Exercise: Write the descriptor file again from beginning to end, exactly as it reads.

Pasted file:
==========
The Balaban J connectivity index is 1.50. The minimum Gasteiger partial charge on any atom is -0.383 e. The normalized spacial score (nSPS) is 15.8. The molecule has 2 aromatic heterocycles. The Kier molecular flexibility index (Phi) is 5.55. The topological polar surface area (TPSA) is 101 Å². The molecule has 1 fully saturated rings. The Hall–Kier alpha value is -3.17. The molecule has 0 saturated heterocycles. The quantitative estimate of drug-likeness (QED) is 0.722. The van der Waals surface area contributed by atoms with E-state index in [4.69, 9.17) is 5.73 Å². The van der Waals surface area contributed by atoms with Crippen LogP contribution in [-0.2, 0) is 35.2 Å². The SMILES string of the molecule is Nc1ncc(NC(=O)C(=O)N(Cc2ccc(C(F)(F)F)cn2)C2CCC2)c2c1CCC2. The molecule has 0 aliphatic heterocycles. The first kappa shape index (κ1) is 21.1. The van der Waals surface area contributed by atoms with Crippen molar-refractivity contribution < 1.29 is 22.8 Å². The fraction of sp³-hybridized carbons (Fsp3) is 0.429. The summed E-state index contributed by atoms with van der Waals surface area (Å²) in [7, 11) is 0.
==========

The Balaban J connectivity index is 1.50. The minimum Gasteiger partial charge on any atom is -0.383 e. The normalized spacial score (nSPS) is 15.8. The molecule has 2 aromatic heterocycles. The Kier molecular flexibility index (Phi) is 5.55. The topological polar surface area (TPSA) is 101 Å². The molecule has 1 fully saturated rings. The Hall–Kier alpha value is -3.17. The molecule has 0 saturated heterocycles. The quantitative estimate of drug-likeness (QED) is 0.722. The van der Waals surface area contributed by atoms with E-state index in [4.69, 9.17) is 5.73 Å². The van der Waals surface area contributed by atoms with Crippen LogP contribution in [-0.2, 0) is 35.2 Å². The SMILES string of the molecule is Nc1ncc(NC(=O)C(=O)N(Cc2ccc(C(F)(F)F)cn2)C2CCC2)c2c1CCC2. The molecule has 0 aliphatic heterocycles. The first kappa shape index (κ1) is 21.1. The van der Waals surface area contributed by atoms with Crippen molar-refractivity contribution < 1.29 is 22.8 Å². The fraction of sp³-hybridized carbons (Fsp3) is 0.429. The summed E-state index contributed by atoms with van der Waals surface area (Å²) in [7, 11) is 0.